Dunkirk Triumphs


The British didn’t win the battle of Dunkirk in 1940. But thanks in part to the ingenuity of some regular-but-heroic folks determined to help rescue Allied soldiers trapped on that French beach, most of them survived.

Dunkirk, the movie, meanwhile needed no rescuing whatsoever. The latest effort from acclaimed British director Christopher Nolan—perhaps best known for his much loved Dark Knight trilogy, as well as the ambitious films Interstellar and Inception—brought all of his storytelling prowess to bear on this project. Dunkirk sailed to an estimated $50.5 million at the domestic box office. Box Office Mojo notes that Nolan’s PG-13 war film was the first non-franchise movie to top the box office chart since March.

The raunchy female comedy Girls Trip hit the bullseye with its intended demographic to nab the No. 2 spot with a strong $30.4 million opening frame. Not surprisingly for a film with four black actresses (Jada Pinkett Smith, Queen Latifah, Regina Hall and Tiffany Haddish), audiences were reportedly 79% female and 59% African American. Viewers apparently adored the film’s nonstop gaggle of graphic sex gags, giving the flick a rare A+ CinemaScore rating after seeing it.

Spider-Man: Homecoming, meanwhile, may have dropped another 50% during its third weekend in theaters, but it was still good for $22.0 million. And if you’re tempted to shed a tear for Peter Parker’s precipitous plunge from his first-week perch atop the cinematic  pinnacle, well, don’t: In 17 days, Spidey’s webs have pulled in whopping $571.1 million total—another smash hit for Marvel and Disney, and one that’ll rope in a lot more than that before it’s all said and done.

Despite strong critical reviews, War for the Planet of the Apes was off a steep 64% in its second weekend in theaters, good enough for No. 4.

Rounding out the top five at the box office this week was French director Luc Besson’s personal passion project, Valerian and the City of a Thousand Planets. This frenetic sci-fi explosion of action and color managed a meager $17.0 million—which would have been a great haul for a low-budget indie movie, but which likely dooms Valerian to a spot on the all-time epic bomb list given its galaxy-sized price tag.

The film, which is the most expensive ever from a French studio and the most expensive ever made outside of the United States, reportedly cost $205 million. Industry insiders have said it’ll need to nab $400 million just to break even. And while big-budget eye candy—and there’s a lot of it here, with a truly eye-popping 2,355 special effects—often does better in overseas markets, Valerian might just need theaters on another planet to help its director earn enough Euros to keep studio EuropaCorp in business.

In other box office news, Wonder Womans modest $4.6 million take in its eighth weekend was good enough to propel Diana Prince’s pic past Marvel’s Guardians of the Galaxy Vol. 2 for the title of biggest film of the summer. (Beauty and the Beast remains No. 1 overall for 2017.) Wonder Woman has lassoed $389.0 million domestically and $727.4 total with international markets added in (and that’s without Japan, where the film will open August 25). The film’s sequel was announced at Comic-Con in San Diego over the weekend.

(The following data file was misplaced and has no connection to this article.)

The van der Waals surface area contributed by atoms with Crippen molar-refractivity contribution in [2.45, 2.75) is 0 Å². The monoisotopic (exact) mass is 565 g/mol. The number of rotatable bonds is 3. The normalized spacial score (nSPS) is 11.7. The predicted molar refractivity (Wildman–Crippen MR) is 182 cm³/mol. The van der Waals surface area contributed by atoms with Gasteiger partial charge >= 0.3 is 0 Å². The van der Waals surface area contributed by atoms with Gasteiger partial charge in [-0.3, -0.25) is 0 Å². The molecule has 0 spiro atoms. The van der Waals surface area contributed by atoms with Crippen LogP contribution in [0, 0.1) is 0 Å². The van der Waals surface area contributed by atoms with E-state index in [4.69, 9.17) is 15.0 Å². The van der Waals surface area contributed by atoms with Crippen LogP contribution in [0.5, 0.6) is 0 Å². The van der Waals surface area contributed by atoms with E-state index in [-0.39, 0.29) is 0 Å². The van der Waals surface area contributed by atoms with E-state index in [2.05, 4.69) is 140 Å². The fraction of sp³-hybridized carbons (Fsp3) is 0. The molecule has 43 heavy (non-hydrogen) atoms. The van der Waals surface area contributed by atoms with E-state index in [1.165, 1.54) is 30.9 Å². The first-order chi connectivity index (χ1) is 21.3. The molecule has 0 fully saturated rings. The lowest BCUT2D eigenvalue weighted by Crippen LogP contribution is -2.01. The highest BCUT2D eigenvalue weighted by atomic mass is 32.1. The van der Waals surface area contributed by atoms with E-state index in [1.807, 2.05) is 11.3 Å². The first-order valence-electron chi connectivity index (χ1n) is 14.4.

Who wrote this?

Adam R. Holz is a senior associate editor for Plugged In. He also writes for Focus on the Family’s Clubhouse magazine and has been a Boundless contributor. In his free time (which there is sometimes precious little of) Adam enjoys playing guitar and constructing LEGO kits with his son. Adam and his wife, Jennifer, are the proud parents, in fact, of three children, one boy and two girls.

Have something to say? Leave a comment.

Evan Weisensel 12 months ago
Dang shame Valerian isn't doing better. It looked like a lot of fun. Also, there needs to be more big, weird sic-fi epics in theaters because I'm honestly finding Star Wars to be kind of boring, rote, and safe.
Natasha Cover 12 months ago
Valerian was absolutely excellent.  I'm disappointed that it didn't do better; I loved the visuals and story, though the acting could be a tad weak at times.
Truth be told, I don't think that the majority of audiences want independent sci-fi stories right now.  Franchises or those based on certain books seem to do well, but something more original (the comic Valerian is based off of isn't that big in America) fail.
Dunkirk was also excellent, but I enjoyed Valerian far more.  I'd recommend watching it!
Evan Weisensel 12 months ago
Neat. Although I've never been a big fan of Nolan or war movies, so Dunkirk doesn't seem quite like my cup of tea at the moment.
charitysplace 12 months ago
I hadn't even heard of Valerian until after the fact, but... I think two factors contribute to movies doing poorly at the box office:

1) People know they can just rent the DVD in four months.
2) Online cam bootlegs.

There's also a factor of people having way more options -- thousands of them via online streaming services, so going to the movies is no longer a novelty. It's a long drive for me, so I go to maybe 3 a year, if that; I just wait and stream / rent / watch on Netflix / get them from the library later on.

The shame is that a lot of original, even terrific, movies get panned at the box office -- the bonus is Hollywood could care less, so they'll still make them; all they have to do is port them into China and make a billion off them there. America is, ironically, no longer Hollywood's market. :P